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Avoiding threats and complications arising from stringent GDPR provisions

Cyberattacks have been running rampant. Unfortunately, even large organizations have been remiss in taking precautions to safeguard user data. Security breaches that stole data from companies like Equifax and Facebook expose users to a slew of other possible risks including fraud and identity theft. Companies are also rarely held accountable for such breaches until now.

Regulations like the European Union's General Data Protection Regulation (GDPR) change this. The new rules oblige businesses of all sizes to ensure that they protect user data at all times. Non-compliance could result in serious consequences. The GDPR can require companies to pay up to €20 million or 4 percent of annual global turnover, whichever is higher, should they be found non-compliant to the regulation.

However, while these regulations should be a welcome development for users, they also put significant pressure on companies to work on compliance. Prior to the effectivity of the GDPR last May, about half of companies surveyed said that they weren't ready for compliance.

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Employees read a ransomware demand for the payment of $300 worth of bitcoin on company computers infected by the 'Petya' software virus inside a retail store in Kiev, Ukraine, on Wednesday, June 28, 2017. The cyberattack similar to WannaCry began in Ukraine Tuesday, infecting computer networks and demanding $300 in cryptocurrency to unlock their systems before spreading to different parts of the world. Photographer: Vincent Mundy/Bloomberg

What makes this worse for companies is that cybercriminals are now incorporating the GDPR in in their modus operandi. Enterprising criminals use the threat of being reported for GDPR violations and non-compliance against businesses. Given the gravity of the fines, attackers are hoping that businesses will pay the ransom in order to avoid scrutiny. Companies in Bulgaria have already reported receiving such threats.

Still, compliance is a must for all organizations. Their efforts must also be able to mitigate these new risks. Fortunately, businesses can prevent such issues from arising as they work towards data protection readiness.

Investing in security

Potential GDPR-based attacks are not only made possible by non-compliance but also by lax security. Vulnerable infrastructure exposes companies to attacks including cyber-vandalism where hackers could deface websites to make them non-compliant. So, companies should be investing in security to minimize these risks. Yet, companies are still in the habit of neglecting fundamental preventive measures.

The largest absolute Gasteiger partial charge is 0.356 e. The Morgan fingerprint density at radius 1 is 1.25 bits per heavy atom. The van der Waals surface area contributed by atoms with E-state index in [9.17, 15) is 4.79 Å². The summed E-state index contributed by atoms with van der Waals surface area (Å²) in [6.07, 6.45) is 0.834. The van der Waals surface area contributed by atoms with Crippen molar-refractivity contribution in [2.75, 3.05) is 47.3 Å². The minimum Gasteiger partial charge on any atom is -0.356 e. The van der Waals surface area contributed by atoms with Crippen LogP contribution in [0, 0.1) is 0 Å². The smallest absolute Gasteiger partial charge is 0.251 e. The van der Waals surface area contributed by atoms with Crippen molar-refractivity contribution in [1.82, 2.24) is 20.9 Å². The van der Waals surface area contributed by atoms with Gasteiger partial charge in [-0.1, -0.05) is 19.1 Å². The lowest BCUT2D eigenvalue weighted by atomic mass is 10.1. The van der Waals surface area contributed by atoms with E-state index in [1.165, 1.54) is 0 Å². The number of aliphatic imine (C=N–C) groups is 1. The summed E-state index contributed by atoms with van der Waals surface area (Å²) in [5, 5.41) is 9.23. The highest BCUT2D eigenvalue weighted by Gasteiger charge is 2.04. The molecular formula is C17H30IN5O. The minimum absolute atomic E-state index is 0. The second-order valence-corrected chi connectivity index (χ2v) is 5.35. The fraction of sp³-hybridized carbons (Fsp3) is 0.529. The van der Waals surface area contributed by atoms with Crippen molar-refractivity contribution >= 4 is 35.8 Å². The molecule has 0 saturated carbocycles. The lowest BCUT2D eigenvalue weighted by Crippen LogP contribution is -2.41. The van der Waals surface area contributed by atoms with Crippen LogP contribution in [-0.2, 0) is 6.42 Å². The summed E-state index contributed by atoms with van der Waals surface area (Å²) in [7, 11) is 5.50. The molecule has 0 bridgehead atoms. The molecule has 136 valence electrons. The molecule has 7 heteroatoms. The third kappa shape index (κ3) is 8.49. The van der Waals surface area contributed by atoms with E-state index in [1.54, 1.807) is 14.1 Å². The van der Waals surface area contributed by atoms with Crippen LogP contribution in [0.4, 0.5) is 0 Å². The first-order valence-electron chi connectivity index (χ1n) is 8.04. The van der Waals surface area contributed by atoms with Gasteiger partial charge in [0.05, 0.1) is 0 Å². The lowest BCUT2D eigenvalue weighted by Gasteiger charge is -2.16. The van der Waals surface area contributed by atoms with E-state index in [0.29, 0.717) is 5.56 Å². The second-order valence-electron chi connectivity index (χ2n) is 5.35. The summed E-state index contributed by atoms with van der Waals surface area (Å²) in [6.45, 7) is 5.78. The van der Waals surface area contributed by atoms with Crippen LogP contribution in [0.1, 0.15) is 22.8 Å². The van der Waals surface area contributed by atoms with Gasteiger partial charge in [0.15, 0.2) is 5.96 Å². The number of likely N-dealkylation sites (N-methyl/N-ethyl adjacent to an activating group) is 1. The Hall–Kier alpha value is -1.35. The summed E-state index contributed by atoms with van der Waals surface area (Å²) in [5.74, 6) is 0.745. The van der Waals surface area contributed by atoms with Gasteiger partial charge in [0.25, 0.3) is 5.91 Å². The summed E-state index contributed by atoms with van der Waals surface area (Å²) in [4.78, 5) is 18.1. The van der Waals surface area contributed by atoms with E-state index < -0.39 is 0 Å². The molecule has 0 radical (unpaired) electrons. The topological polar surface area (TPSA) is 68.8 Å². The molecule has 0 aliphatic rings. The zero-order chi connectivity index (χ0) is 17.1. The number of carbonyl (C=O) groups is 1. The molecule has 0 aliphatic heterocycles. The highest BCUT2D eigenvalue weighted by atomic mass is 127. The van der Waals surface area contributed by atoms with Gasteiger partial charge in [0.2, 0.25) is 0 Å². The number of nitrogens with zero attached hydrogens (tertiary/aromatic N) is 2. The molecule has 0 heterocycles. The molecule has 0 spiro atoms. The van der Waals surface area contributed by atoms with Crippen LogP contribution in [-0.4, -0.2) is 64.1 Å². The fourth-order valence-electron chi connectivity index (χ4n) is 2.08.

Hackers often breach networks through vulnerable endpoints. This is typically done using exploits in outdated and unpatched software and firmware. For companies, using endpoint management solutions such as Cloud Management Suite (CMS) could prevent exploit-based breaches from occurring. These solutions can automatically patch client computers to the latest versions of operating systems, drivers, and applications to plug known vulnerabilities. CMS can even deploy firmware updates to Internet-of-Things (IoT) devices which are now becoming a new vector of attack for hackers.

Adopting web application firewalls like those offered by Incapsula and Sucuri could also help prevent malicious traffic from reaching websites and services. Employing such measures help companies deter not only breach attempts but even the initial probes that scan networks for vulnerabilities in the first place.

Performing comprehensive audits

Successful compliance efforts hinge on having a comprehensive and accurate inventory of all things related to data. Companies must audit the following to see how they fare against the rules:

Customer data. Companies must check if they are storing customer data and their backups in secure locations. They must also check if they have consent from the users whose information they keep. Proof of consent includes information such as the date, time, and the channel through which consent was given. If lacking such proof, they must make the effort to obtain consent again.

Third-party processors. The GDPR considers third-parties such as analytics, payments, and cloud services as data processors. Companies must verify that the processors they use also conform to the GDPR and that these services also have robust security measures that protect the data companies pass on.

Customer-facing channels. The GDPR mandates that users’ consent must be provided explicitly and willfully. Using pre-ticked check boxes or simply placing consent clauses in terms and conditions aren't considered compliant. As such, customer-facing channels must be reviewed to make sure that consent is given when users are asked to provide their information.

Making protection central to business activities

Once companies get an accurate picture of how they fare according to provisions, they must then work towards implementing measures to ensure compliance. Knowing what organizations lack would allow them to make the necessary changes. Incorporating consent into all aspects of the user experience is crucial moving forward.

Aside from working on these essential aspects, organizations must also keep a vigilant eye out for threats. Cybercriminals are getting creative by using these same provisions that seek to protect ordinary users and turning them against companies. Fortunately, there are solutions available that could help mitigate and minimize the chances of malicious acts to succeed.

It would greatly benefit everyone concerned if organizations put security and protection at the center of their business activities. They must guarantee that data is protected as it flows through their channels. It is always better to be safe than sorry.

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